There must have been a sense of déjà vu for Chris Froome as he sat down on the shores of Lake Thun in Switzerland for his press conference on the second rest-day of this Tour de France. It wasn't the sparkling blue waters or snow-capped Alpine backdrop that rang a bell, but rather his status as leader of the Tour de France as it enters its denouement, with a commanding buffer over his principal rival.
Froome won the Tour in 2013 and 2015 and both times was in yellow on the second rest-day. Nairo Quintana, second on both occasions, was 3:10 in arrears at this juncture last year and 2:59 this time around. Bauke Mollema may nominally be Froome's closest challenger here at 1:47, but the main trepidation is reserved for the Colombian.
Not that he is really causing much trepidation at all. "It has to be pretty discouraging for some of the other guys," Froome said of his rivals and their inability so far to weaken this almost-unfairly strong Sky team's vice-like grip on proceedings.
Some are saying Froome has the race sewn up but, while there's much to be confident about, there will be a creeping concern in the back of his mind. En route both of his Tour crowns he faded noticeably in the final week, the buffer he had built up proving sufficient but distinctly eroded by Paris. Quintana, conversely, tends to get stronger as a Grand Tour goes on, stamping his authority on 2014 Giro d'Italia in the final week and nearly toppling Froome on Alpe d'Huez last year.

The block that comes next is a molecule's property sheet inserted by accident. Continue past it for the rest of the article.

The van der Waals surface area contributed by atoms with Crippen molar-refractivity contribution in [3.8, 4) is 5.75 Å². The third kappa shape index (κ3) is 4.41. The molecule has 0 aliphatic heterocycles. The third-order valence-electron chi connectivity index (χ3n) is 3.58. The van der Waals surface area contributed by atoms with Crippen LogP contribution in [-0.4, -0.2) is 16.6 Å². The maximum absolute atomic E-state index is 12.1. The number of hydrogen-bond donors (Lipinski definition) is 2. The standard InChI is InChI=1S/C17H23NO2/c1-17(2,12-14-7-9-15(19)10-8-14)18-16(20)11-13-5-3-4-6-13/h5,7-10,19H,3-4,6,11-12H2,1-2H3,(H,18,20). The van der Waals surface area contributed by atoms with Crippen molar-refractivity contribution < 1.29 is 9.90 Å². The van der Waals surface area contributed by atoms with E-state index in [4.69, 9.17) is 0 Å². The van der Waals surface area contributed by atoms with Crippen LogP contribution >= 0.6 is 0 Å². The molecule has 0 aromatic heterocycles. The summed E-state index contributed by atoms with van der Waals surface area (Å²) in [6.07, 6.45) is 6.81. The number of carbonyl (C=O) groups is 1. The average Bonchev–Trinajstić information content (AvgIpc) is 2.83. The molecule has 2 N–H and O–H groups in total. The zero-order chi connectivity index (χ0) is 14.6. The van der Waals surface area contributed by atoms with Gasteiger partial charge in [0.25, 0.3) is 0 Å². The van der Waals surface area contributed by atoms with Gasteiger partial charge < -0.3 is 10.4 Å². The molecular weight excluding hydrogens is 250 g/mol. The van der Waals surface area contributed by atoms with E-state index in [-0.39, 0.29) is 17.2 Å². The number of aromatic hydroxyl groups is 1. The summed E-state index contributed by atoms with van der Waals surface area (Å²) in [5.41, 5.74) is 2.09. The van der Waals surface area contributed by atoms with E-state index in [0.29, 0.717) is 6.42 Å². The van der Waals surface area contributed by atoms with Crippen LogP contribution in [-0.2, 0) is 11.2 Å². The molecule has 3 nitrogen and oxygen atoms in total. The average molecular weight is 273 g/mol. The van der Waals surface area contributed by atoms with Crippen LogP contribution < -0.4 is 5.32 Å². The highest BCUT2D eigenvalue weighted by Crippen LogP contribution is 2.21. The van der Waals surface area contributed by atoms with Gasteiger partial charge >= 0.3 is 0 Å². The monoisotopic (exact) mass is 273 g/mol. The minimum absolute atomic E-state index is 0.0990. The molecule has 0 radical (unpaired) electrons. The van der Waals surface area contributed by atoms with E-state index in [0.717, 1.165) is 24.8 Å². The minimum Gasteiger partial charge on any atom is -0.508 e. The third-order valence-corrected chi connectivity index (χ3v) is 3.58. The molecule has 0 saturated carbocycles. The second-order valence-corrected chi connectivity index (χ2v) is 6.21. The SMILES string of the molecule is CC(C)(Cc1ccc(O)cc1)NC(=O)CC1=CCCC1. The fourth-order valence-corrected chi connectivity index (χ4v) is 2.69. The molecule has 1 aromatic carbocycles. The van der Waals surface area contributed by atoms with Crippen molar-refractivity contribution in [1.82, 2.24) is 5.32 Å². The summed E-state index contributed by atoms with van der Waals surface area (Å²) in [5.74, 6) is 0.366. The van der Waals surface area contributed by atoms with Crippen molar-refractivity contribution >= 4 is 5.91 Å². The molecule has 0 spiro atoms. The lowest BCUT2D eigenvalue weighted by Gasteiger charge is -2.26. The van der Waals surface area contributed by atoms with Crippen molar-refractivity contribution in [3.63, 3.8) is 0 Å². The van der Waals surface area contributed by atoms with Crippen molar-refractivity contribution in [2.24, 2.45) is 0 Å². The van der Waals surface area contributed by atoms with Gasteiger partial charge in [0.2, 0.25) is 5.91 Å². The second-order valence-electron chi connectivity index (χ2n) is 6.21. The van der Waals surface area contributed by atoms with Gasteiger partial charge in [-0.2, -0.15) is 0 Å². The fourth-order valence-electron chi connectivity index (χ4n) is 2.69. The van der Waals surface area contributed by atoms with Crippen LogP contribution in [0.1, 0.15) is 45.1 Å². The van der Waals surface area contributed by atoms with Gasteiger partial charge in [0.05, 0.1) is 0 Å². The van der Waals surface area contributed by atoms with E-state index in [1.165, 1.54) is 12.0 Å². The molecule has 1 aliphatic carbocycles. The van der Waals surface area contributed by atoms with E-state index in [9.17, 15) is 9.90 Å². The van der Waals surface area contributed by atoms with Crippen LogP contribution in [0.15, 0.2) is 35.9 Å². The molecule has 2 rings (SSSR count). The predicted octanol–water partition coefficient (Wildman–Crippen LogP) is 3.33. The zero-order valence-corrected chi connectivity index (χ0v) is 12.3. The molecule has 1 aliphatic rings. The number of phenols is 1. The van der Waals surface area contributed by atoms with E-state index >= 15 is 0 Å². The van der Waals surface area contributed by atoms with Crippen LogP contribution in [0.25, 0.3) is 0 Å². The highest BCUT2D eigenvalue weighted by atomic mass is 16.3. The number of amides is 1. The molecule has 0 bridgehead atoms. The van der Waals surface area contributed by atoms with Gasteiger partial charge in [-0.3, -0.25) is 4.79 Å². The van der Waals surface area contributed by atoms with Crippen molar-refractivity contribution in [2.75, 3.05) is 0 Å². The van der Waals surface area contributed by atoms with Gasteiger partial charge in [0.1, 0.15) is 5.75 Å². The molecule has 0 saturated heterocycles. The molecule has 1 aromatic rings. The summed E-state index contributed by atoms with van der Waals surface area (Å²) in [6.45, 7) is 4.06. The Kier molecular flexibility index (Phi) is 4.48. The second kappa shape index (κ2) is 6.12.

"From myself personally I feel as if I'm more ready for this third week than I have been in previous editions," said Froome.
"Starting the season early helped that, and having a quieter run-in to the Tour helped that. At the beginning of this race I said my personal ambition is to be at my best in the last week and I think I'm on track for that.
"I wouldn't say the best is yet to come but I certainly feel as if I'm not like I was in the two previous editions – hanging on in the third week."
The final week this year is an exclusively mountainous affair, with summit finishes at Finhaut-Emosson and Saint-Gervais Mont Blanc sandwiching the uphill Megève time trial, before the GC race culminates with the Col de Joux Plane and the white-knuckle descent into Morzine.
Needless to say, it's all fertile ground for a pure climber like Quintana.
"Last year he made up a lot of time in the final week and I expect he'll be one of the main guys looking to put us under pressure these next few days," said Froome, who reckoned it was hard to say if his rival is weaker than he was last year.
"We've always seen that he's been good in the third week of Grand Tours and I don't expect that to be any different."
Movistar – and here's the déjà vu again – have led a conservative race so far, with attacks few and far between. Indeed, Quintana has only made one real attack, on Mont Ventoux, and he was rapidly brought to heel by Woet Poels and soon dropped by an acceleration from Froome himself.